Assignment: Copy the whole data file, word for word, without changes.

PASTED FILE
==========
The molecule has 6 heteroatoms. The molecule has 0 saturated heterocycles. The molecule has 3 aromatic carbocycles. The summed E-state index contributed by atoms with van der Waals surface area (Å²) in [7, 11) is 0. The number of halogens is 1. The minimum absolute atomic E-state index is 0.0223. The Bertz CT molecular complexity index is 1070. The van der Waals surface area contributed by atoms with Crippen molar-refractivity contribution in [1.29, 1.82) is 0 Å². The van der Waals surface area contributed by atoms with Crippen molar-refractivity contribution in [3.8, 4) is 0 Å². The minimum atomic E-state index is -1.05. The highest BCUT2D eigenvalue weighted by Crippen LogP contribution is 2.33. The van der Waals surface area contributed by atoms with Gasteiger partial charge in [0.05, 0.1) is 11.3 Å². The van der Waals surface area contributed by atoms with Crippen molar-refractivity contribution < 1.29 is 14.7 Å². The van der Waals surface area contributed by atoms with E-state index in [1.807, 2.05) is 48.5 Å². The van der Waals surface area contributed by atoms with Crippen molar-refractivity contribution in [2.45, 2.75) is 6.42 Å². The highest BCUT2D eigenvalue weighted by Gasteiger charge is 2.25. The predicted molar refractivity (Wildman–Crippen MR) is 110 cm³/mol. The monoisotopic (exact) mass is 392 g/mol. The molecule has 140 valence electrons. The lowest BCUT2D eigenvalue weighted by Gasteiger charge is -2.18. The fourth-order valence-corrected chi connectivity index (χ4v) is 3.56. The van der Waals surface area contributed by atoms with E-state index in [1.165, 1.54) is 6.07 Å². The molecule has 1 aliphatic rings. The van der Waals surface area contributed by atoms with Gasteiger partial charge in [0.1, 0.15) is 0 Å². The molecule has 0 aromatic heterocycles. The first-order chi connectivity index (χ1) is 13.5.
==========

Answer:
The molecule has 6 heteroatoms. The molecule has 0 saturated heterocycles. The molecule has 3 aromatic carbocycles. The summed E-state index contributed by atoms with van der Waals surface area (Å²) in [7, 11) is 0. The number of halogens is 1. The minimum absolute atomic E-state index is 0.0223. The Bertz CT molecular complexity index is 1070. The van der Waals surface area contributed by atoms with Crippen molar-refractivity contribution in [1.29, 1.82) is 0 Å². The van der Waals surface area contributed by atoms with Crippen molar-refractivity contribution in [3.8, 4) is 0 Å². The minimum atomic E-state index is -1.05. The highest BCUT2D eigenvalue weighted by Crippen LogP contribution is 2.33. The van der Waals surface area contributed by atoms with Gasteiger partial charge in [0.05, 0.1) is 11.3 Å². The van der Waals surface area contributed by atoms with Crippen molar-refractivity contribution < 1.29 is 14.7 Å². The van der Waals surface area contributed by atoms with E-state index in [1.807, 2.05) is 48.5 Å². The van der Waals surface area contributed by atoms with Crippen molar-refractivity contribution in [2.45, 2.75) is 6.42 Å². The highest BCUT2D eigenvalue weighted by Gasteiger charge is 2.25. The predicted molar refractivity (Wildman–Crippen MR) is 110 cm³/mol. The monoisotopic (exact) mass is 392 g/mol. The molecule has 140 valence electrons. The lowest BCUT2D eigenvalue weighted by Gasteiger charge is -2.18. The fourth-order valence-corrected chi connectivity index (χ4v) is 3.56. The van der Waals surface area contributed by atoms with E-state index in [1.165, 1.54) is 6.07 Å². The molecule has 1 aliphatic rings. The van der Waals surface area contributed by atoms with Gasteiger partial charge in [0.1, 0.15) is 0 Å². The molecule has 0 aromatic heterocycles. The first-order chi connectivity index (χ1) is 13.5.